In the 1950s, he was one of the founders of the company that revolutionised Brazilian theatre, and is probably the person who best embodies the meanings of, and the various controversies surrounding, Tropicalism. He is also arguably the most complete cannibal among all those who have been inspired by Oswald de Andrade. Known as Zé Celso, he is the centre of activity for more than a dozen employees: young directors, actors, actresses, artists, engineers, designers, journalists and architects, including his brother João Batista Martinez Corrêa and his granddaughter Beatriz Pimenta Corrêa, who together were responsible for the recent project to expand the theatre. We came here in the company of curator and writer Daniela Castro and José Lira, an architect and university professor who also worked as editor on the interview.
Domus: Tell us about what Oficina meant for Brazil in the 1960s.
José Celso Martinez Corrêa: In 1967, the performance of Oswald de Andrade's play O Rei da Vela decolonised this theatre of ours. In 1928 he wrote his Manifesto Antropófago ("Cannibal Manifesto"), re-establishing our relationship with the South- American Indian cannibals and with the Africans, who created Candomblé, samba and funk. The 1967 production turned out to be the catalyst for a full-fledged movement that sprung up spontaneously around the same period: from Glauber Rocha, who was filming Earth in a trance at the time, to Caetano Veloso, with his release of the Tropicália album, to Hélio Oiticica, who set the stage for art to come alive, complete with earth, plants and television. So that's how the Tropicália movement came into being and how Brazil freed itself entirely of all colonial ideology.
José: This is the third theatre that has been built here. The first, designed by Joaquim Guedes, had two seating areas with the stage in the middle. It took eight months to build in 1961, and was burnt down in 1966. The second project was by Flávio Império. At the time I was very interested in the theatre of Bertold Brecht, and Império designed a very pristine theatre with a revolving stage and concrete tiered seating. It took a year and a half to build, and opened in 1967 with the production of O Rei da Vela, and that was another "blaze"! Lina Bo Bardi had arrived before then, to work with me on the production of Brecht's In the Jungle of Cities. It was the period when they were tearing the neighbourhood apart building the so-called Minhocão, or "big earthworm", the Costa e Silva elevated expressway named after the dictator. Lina would bring in all the garbage she found outside, put it on stage and we'd use it for a scene. We even used the trees that had been chopped down during construction. Each act was like a round in a boxing match.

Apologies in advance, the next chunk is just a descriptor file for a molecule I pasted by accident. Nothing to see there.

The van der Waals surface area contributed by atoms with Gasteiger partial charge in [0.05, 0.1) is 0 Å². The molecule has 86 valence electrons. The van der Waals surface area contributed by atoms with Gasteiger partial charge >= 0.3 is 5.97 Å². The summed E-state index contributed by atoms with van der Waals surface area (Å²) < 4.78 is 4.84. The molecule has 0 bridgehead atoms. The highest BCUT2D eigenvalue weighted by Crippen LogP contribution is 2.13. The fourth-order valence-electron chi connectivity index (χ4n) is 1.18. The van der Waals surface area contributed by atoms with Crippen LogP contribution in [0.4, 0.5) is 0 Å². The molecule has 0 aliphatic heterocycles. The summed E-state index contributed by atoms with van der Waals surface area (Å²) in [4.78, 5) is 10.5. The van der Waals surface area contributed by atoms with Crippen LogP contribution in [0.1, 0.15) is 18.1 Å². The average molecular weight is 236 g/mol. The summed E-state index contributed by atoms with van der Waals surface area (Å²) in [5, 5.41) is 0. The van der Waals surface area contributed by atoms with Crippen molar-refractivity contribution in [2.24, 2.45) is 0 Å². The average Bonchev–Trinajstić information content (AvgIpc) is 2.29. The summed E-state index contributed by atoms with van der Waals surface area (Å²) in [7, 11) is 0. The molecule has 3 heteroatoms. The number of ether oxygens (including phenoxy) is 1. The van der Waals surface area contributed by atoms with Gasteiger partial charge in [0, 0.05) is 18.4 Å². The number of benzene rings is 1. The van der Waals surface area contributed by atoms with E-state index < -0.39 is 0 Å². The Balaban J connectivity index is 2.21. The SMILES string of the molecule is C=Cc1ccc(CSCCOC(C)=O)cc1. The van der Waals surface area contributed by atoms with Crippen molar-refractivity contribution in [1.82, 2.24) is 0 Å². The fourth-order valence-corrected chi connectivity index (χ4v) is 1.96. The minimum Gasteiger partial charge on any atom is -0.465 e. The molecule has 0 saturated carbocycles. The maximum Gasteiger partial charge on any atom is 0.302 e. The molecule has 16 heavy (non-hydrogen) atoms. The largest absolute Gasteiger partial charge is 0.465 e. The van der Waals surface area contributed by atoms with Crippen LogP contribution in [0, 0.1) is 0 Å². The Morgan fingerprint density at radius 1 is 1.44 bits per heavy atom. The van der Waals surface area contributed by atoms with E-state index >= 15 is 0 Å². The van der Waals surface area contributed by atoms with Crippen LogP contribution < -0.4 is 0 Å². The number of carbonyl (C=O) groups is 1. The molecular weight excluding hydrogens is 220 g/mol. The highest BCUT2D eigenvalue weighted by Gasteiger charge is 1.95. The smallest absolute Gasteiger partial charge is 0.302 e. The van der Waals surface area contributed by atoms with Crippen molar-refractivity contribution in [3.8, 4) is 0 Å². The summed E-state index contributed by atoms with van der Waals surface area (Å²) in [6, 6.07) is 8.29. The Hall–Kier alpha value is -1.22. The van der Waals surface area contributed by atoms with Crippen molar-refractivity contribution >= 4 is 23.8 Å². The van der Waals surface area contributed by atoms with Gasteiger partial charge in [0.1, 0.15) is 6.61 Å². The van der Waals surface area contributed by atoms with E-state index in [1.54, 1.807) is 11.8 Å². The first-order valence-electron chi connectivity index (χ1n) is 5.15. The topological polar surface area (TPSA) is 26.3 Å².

Domus: Does your relationship with Lina date back to that time?
José: I remember that I did some LSD with a friend of mine, my companion. It was good acid. We went outside and started running around the theatre when suddenly we came up against a wall and we realised that there was something else beyond it... It was a very difficult time. The police were coming and we didn't know where to run. We found ourselves in front of this huge wall. When the police raids began, we began to get worried, so I went to talk with Lina. She said: "I'm an architect! I can't go through walls! I'm not a witch! All I can do with walls is break them down." And that's how Lina came up with the idea of turning the Oficina into a kind of street running all the way up to Anhangabaú da Feliz Cidade, in the region of Vale do Anhangabaú (the district where the theatre is located and where public meetings and events are traditionally held), in Viaduto do Chá to be exact. Then she designed a very nice project in that area. She had big metal trees built and placed an overpass on top of them, so that Anhangabaú would be green again.
José: Lina wanted to build a space that had a bond with the earth, so we made this underground passage beneath the stage where there is a small plot of ground. She always put water and fire in the shows. We had always wanted to stage Os Sertões — Euclides da Cunha's 1902 book, which we've been making into a series of montages since 2001, with 25 hours' worth so far. Lina said: "The sertão, the backland, is here." And just like in the backlands of Candomblé, throughout Brazil there is always a sacred tree. We have ours, too. It was this tree that won the fight, because it represented our vanguard; this tree was the first thing to invade the land next door, understand?
Domus: From the War of Canudos for the destitute settlers of the Northeast to the struggles against Silvio Santos, the owner of a very important TV network.